My dad served in the Peace Corps in Tonga well before he met my mom, who was born in Tungua, one of the islands in the Ha’apai group. He told me many stories about the village he lived in, swimming with sharks, teaching in local schools, and his fondness for Tongan culture, food, and people.
Take action for Tonga
My connection to Tonga is more than just the blood coursing through my veins; it’s also the experiences, memories, and long line of ancestors who helped get me to where I am today. As such, I am compelled to act! As more information gets out of Tonga, we’re learning that entire villages have been wiped out and families are struggling to find refuge and the means to rebuild their homes.
Relief efforts from Australia, New Zealand, Japan, China, and the U.S. are underway, but as ships arrive to deliver supplies, the threat of COVID-19 becomes very real for the Tongan people. Previously COVID-free, Tonga now has at least 80 confirmed cases since the arrival of relief aid.
Tonga doesn’t have the healthcare system or capacity to care for 100,000 sick people, which is what could happen if precautions such as social distancing are not practiced consistently. Culturally speaking, the concept of social distancing is counterintuitive to our way of life since we’re a collectivist society and social gatherings are the norm!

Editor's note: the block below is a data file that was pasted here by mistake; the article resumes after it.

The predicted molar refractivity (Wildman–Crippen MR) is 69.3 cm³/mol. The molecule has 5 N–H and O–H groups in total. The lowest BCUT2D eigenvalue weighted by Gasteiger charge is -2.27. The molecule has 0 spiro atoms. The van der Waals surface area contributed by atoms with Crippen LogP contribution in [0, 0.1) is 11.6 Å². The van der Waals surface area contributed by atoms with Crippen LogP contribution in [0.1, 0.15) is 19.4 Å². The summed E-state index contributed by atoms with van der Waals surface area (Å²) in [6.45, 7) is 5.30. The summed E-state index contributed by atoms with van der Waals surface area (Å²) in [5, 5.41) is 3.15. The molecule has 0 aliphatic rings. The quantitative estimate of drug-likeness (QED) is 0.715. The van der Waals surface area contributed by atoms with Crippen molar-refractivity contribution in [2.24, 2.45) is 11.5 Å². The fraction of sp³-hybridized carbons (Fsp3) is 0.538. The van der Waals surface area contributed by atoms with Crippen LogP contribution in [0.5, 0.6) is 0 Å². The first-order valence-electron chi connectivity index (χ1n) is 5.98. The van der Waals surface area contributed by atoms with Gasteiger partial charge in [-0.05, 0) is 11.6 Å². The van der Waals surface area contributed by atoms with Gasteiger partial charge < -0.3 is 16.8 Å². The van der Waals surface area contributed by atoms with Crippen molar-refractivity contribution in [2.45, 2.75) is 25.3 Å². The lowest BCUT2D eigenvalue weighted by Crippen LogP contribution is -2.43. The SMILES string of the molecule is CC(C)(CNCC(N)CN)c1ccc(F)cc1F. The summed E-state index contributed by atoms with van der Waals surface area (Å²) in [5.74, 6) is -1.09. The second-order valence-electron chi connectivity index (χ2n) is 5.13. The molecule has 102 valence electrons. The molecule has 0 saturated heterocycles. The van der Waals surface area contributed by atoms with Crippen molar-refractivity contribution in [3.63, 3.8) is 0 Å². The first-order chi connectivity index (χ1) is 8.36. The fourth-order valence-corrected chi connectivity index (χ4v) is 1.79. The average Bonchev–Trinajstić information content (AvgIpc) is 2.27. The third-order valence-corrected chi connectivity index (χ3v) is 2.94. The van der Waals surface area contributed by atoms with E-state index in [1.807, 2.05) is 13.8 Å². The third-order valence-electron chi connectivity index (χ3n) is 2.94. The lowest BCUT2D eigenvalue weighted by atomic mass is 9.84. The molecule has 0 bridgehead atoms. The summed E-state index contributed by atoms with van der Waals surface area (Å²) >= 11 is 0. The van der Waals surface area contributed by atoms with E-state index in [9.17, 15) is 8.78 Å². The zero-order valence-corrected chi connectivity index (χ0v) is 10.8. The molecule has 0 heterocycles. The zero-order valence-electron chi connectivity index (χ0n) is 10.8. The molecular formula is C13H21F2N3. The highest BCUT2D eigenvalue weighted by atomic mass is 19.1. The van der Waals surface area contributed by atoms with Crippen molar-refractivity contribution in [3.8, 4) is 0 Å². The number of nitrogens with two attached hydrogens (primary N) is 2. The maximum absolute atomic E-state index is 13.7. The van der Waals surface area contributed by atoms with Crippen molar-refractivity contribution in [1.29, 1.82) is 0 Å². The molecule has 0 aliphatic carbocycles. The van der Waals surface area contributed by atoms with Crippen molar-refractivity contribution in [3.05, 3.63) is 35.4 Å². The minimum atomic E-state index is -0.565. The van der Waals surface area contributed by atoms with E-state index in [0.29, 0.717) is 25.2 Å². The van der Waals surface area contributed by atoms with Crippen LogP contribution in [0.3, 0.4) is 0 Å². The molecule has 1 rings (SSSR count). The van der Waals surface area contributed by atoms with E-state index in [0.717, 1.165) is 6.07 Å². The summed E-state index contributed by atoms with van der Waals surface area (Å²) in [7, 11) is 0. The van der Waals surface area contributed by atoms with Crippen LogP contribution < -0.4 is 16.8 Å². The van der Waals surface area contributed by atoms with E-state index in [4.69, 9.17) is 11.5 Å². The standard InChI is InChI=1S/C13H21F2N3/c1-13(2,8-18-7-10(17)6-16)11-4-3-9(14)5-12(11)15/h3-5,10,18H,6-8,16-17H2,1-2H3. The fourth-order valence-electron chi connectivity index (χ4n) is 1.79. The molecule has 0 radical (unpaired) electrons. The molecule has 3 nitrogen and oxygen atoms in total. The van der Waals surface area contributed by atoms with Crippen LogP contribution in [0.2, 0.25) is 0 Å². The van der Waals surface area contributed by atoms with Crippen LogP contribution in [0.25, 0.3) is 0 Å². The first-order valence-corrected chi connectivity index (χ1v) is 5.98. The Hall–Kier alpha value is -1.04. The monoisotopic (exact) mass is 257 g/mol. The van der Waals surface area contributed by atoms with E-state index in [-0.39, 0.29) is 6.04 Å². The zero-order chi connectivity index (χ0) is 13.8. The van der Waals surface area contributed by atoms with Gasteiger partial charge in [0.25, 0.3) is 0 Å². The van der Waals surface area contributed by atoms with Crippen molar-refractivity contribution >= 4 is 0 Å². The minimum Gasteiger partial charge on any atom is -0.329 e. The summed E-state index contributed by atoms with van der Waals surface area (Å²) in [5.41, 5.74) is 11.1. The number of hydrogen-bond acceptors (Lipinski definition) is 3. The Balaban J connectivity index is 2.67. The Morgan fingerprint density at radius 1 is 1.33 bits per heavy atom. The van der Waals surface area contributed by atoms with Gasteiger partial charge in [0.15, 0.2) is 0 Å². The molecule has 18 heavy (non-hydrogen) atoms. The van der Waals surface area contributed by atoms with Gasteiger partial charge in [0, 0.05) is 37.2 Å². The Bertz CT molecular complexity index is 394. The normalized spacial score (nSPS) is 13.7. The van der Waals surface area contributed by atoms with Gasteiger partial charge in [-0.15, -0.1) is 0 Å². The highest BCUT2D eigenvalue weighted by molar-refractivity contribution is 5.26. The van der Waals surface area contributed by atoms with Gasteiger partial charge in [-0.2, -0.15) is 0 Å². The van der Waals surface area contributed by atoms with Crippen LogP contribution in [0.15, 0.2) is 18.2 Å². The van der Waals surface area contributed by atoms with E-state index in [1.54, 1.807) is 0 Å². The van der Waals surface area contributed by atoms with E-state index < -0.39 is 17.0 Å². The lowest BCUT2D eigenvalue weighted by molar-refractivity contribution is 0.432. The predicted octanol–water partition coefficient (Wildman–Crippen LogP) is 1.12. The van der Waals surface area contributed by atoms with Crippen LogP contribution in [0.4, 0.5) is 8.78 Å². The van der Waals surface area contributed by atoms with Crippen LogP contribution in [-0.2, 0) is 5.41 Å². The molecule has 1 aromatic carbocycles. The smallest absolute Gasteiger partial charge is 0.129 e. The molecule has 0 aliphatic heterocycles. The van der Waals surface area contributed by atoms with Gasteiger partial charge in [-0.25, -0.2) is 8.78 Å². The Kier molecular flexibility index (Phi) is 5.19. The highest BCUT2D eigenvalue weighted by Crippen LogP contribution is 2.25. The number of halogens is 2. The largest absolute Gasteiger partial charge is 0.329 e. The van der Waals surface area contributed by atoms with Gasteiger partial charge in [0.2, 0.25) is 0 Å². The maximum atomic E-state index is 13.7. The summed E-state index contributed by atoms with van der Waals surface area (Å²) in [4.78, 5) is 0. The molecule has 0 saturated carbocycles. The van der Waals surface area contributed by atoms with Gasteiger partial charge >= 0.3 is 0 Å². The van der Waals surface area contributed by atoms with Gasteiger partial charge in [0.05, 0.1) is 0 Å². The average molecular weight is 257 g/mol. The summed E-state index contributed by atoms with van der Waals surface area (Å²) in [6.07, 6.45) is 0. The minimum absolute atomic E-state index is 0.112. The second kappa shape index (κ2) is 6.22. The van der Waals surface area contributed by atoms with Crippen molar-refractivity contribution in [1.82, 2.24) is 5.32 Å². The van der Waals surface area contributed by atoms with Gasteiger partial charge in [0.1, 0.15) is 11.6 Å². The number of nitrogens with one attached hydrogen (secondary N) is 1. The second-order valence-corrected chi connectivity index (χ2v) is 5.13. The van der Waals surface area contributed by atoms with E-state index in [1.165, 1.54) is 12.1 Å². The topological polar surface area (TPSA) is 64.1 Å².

The long-term impacts of Hunga Ha’apai-Hunga Tonga are quite dire. The damage to Tonga’s food and water supply is heartbreaking, especially for those living on more remote islands. People’s sources of nourishment are now toxic and life threatening. The country is in crisis and needs all the help it can get to heal the people and restore balance to the land and sea.
Please consider donating to one of the following relief efforts:
- Tonga Tsunami relief by Pita Taufatofua
- Disaster Cash Assistance for Citizens of Tonga
- Help to Tonga Tsunami
A people’s enduring resiliency
Despite the devastation to our beautiful island country, Tongans are known for their toughness and resiliency. Fun Fact: Tonga has NEVER been colonized! Is it because we’re badass survivors? I’d like to think so! However, it’s more likely that we have a special relationship with the Earth and waters that surround our islands.
As an example, one of the tsunamis to hit Tonga swept one man out to sea, where he survived 27 straight hours before making it back to the island safely! You might be wondering how that’s possible. Tongans have an intimate understanding and familiarity with the ocean’s currents, tides, and movement – he survived because he knew he needed to “go with the flow” (literally).
Tongans use dance, natural resources, storytelling, and rounds of Kava⁶ (ha!) to move through the world. If a massive volcanic eruption can’t take us down, nothing ever will! What’s especially remarkable is how few casualties there are given the magnitude of this unprecedented global event. I’m so proud to be Tongan, and despite what happened to my ancestral home, I carry forward the warrior spirit that has come to define my work as an advocate for social, economic, and earth justice!
1) Tonga eruption equivalent to ‘hundreds of Hiroshima bombs,’ NASA says, Live Science, January 25, 2022
2) NASA scientists estimate Tonga blast at 10 megatons, NPR, January 18, 2022
4) Aftermath of the Biggest Volcano Eruption Ever Caught on Tape from Space – Tonga, Astrum on YouTube, January 22, 2022
4) Tonga volcano eruption produced largest ash cloud ever recorded, Nasa says, Independent, February 18, 2022
5) 80 per cent of Tonga population impacted by eruption and tsunami, United Nations, January 20, 2022
6) Kava, Wikipedia